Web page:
Sunday Summary – Back to school, back to work, and back to #boardgame, #wargame, and maybe even #TravellerRPG #gamenights with @gmtgames @Academy_Games @IndependenceGa6

With Labor Day weekend just around the corner (at least for us ‘Mericans) it is officially the end of the summer season. This traditionally means back to school, back to work after summer laziness, and in the RockyMountainNavy household a return to tabletop gaming.

School

RockyMountainNavy Jr. is a high school senior this year. After being sidelined in online learning last year he is anxious to get back to school in-person and (more importantly) back to regularly seeing friends. He also has a driver’s license now which also means he has, perhaps inevitably, discovered that girls like coffee dates, ice cream, and movies. I have a sneaky suspicion that, given the choice between a family game night and, uh, “social engagements,” he will chose the later.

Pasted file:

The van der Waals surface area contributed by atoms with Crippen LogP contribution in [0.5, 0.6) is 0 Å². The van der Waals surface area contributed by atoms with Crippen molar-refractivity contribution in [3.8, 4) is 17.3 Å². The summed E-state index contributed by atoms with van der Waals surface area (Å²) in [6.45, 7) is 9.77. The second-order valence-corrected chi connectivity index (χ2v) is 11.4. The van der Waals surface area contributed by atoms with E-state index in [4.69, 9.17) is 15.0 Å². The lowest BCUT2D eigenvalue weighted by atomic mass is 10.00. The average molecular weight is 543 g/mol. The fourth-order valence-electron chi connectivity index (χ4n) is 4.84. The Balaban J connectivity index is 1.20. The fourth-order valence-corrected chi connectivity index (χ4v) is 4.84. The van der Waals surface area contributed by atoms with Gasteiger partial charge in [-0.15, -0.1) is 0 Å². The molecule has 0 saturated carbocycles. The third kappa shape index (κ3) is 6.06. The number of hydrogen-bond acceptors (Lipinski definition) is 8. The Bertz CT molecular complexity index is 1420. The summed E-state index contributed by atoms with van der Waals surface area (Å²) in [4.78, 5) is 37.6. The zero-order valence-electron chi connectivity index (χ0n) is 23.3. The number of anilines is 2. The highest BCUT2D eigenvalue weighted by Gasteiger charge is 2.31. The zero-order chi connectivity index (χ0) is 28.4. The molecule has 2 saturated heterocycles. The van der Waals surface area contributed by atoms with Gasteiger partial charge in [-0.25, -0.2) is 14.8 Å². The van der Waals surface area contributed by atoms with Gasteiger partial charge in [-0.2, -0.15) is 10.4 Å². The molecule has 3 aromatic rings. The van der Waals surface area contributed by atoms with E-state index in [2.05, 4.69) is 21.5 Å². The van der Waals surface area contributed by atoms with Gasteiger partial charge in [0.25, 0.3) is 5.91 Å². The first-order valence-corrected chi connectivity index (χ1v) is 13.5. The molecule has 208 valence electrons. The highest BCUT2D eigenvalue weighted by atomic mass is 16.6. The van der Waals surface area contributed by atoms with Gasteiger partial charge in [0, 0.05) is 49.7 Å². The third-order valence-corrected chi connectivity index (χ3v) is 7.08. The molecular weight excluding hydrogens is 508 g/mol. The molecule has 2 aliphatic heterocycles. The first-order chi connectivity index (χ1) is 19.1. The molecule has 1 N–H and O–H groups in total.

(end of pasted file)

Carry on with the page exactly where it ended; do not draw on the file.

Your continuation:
16 Candles

Work

The summer vacation season is coming to a close. Aside from vacation, I was already back to work 5-days a week. I suspect I will be just as busy between now and the Thanksgiving holiday. RockyMountainNavy T, my middle boy, is also gainfully employed (i.e full time—or more) as an Electrician’s Apprentice and his company which specializes in HVAC controllers (a COVID-era Upgrade of ChoiceTM for many buildings) has more work than staff. For both of us this means the occasional lite games in the evenings may become even more occasional.

Centralized HVAC Controller

Boardgame

The return to school and work also usually means a return to Family Game Nights. Given the, uh, “distractions” in RMN Jr’s life I am not sure I can totally count on him to be there for game nights. That said, there is a chance that we might have a multi-family game night at times with maybe as many as six-players. More likely, RMN T and myself will have Father vs. Son Game Nights…on weekends. One of the new-to-me games sitting on my shelf of shame that makes a good candidate for play is Space Empires 4X by designer Jim Krohn from GMT Games (2017 Third Printing).